Jeremy Kyle

The Jeremy Kyle show is a despicable British television programme that humiliates people from low income backgrounds by exposing their infidelities and other shortcomings in face to face confrontations before a live studio audience. Only those of a particularly twisted mentality watch the show. A judge once described it as the nearest thing the modern age has to “legalised bear baiting”. It has also been described, quite accurately, as a show that “feasts on personal misery”. By putting vulnerable people under considerable strain on national television the programme was always likely to come a cropper. Now it seems to have happened.

It is alleged that one person who appeared on the programme has committed suicide. Questions have been asked in the House of Commons, the TV channel concerned has removed all archives of the programme from the internet and many people are calling for the show to be banned – something that is long overdue.

Steven Dymond, the man who died, had been accused by his partner of adultery. The programme subjected him to a lie detector test which he failed. He still protested his innocence and the battle to prove that the test was wrong appears to have been too much for him. It is such a shame that the poor man never knew the truth about lie detectors that every intelligence officer knows: LIE DETECTORS DO NOT WORK. That is why they are used for TV stunts.

The proper name for such equipment is “polygraph”. It comes in various configurations, but not one of them detects lies. They all measure stress by means of a number of physical factors such as heart or respiration rate. The results of the test depend on the skill of the person using the machine and their ability to interpret the readings. But even the best of these cannot tell if someone is lying.

Tests administered under scientific conditions have repeatedly shown that polygraphs only work in the limited sense that people are less likely to lie if they are told a lie detector is involved. For instance, in one test, prisoners were questioned about recent drug use (verified by blood tests). 40% of them lied when no lie detector was used. This dropped to 14% when they were told that a lie detector was being used. The machine they were exposed to was in fact not working. The difference was caused simply by the fear of the machine.

It has been shown that the most influential factor in any polygraph test is not the reaction of the subject, but the suspicion (or knowledge) of the polygrapher administering the test. In another test, four polygraphers were tested on four different days with four different subjects (each day) to see who had stolen a camera. In each test the polygrapher was told that a particular subject was under suspicion (a different one each time). In fact no camera had been stolen and all subjects were telling the truth. Yet each polygrapher confidently identified the person under suspicion as the guilty party.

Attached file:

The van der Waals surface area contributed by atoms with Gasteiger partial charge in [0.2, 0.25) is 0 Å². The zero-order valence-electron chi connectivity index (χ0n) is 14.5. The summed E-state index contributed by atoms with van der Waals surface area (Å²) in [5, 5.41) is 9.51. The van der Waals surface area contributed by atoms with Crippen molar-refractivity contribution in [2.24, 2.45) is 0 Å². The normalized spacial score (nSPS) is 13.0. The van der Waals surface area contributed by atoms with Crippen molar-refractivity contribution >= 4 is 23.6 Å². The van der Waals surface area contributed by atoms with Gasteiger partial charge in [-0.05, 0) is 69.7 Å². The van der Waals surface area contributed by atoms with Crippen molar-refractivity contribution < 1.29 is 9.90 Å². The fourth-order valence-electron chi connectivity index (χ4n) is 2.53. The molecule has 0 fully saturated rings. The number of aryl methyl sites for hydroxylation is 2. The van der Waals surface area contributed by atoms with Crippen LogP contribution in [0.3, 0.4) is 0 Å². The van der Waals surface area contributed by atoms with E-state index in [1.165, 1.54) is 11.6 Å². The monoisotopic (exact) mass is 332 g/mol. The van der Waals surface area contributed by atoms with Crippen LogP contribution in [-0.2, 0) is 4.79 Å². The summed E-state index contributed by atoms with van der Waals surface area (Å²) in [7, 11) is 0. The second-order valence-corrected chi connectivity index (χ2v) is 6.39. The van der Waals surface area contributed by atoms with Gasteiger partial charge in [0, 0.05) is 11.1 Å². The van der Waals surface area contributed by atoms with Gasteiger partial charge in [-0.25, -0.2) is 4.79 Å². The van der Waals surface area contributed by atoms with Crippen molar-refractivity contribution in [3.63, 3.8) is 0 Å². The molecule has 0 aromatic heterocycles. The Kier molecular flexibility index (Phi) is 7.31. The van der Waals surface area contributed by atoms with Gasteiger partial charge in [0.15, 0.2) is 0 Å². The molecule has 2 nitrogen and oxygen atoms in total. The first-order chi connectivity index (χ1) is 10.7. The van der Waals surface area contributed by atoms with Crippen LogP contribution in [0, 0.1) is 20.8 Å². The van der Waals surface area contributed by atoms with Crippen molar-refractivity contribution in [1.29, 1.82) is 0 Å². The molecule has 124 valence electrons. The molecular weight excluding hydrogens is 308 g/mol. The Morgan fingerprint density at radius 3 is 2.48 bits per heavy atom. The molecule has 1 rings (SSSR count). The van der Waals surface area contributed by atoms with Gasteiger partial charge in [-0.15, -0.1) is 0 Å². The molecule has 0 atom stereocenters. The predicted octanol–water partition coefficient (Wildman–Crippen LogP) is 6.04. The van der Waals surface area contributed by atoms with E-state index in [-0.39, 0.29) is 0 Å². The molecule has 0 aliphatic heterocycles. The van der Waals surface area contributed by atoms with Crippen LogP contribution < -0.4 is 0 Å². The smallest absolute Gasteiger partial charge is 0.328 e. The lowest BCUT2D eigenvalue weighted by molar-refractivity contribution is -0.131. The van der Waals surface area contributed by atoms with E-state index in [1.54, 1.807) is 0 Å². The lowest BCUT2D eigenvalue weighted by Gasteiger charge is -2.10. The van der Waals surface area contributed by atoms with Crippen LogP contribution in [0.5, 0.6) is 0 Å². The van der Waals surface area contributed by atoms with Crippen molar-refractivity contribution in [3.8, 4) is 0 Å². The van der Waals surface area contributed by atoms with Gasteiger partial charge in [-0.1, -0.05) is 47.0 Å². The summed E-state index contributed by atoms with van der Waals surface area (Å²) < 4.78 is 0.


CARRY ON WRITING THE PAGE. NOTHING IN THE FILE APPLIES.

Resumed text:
Some people may point out that polygraphs are frequently used in the United States. For instance, the CIA uses polygraphs to screen new entrants. But, once again, it is a giant bluff. Interviewees who are given a polygraph are told by the examiner that it is clear that they have told some untruths, but that they will be given a chance to come back and take the test again. In fact, the examiner has no idea if the candidate has lied. Yet astonishingly many candidates return and give a far fuller account of their lives (eg. recreational drug use or political views) than they did the first time.

It is also worth noting that Aldrich Ames, the most prolific CIA traitor of all time, was given a polygraph test every single year while he was working for the KGB – and he passed each one with flying colours. As he said: “There is no special magic. Confidence is what does it. Confidence and a friendly relationship with the examiner: rapport, where you smile and make him think you like him.”

Another US example is from the Guantanamo Bay detention facility. It is now known that many of those who were picked up and incarcerated there were in fact innocent. During their questioning and torture, many of these prisoners begged to be allowed to take polygraph tests to prove that they were innocent. The Guantanamo interrogators refused every single request on the ground that “polygraph tests are unreliable.”

The Jeremy Kyle programme claims that it gives after care to those who have appeared on the show. The trouble is that they cannot tell the victim that the “lie detector” results are bullshit because that would destroy the “evidence” that their show has been based on. So the myth gets perpetuated. So, sadly, it appears a man has died.

Spies do not fear lie detectors. They do not work. It really is as simple as that.

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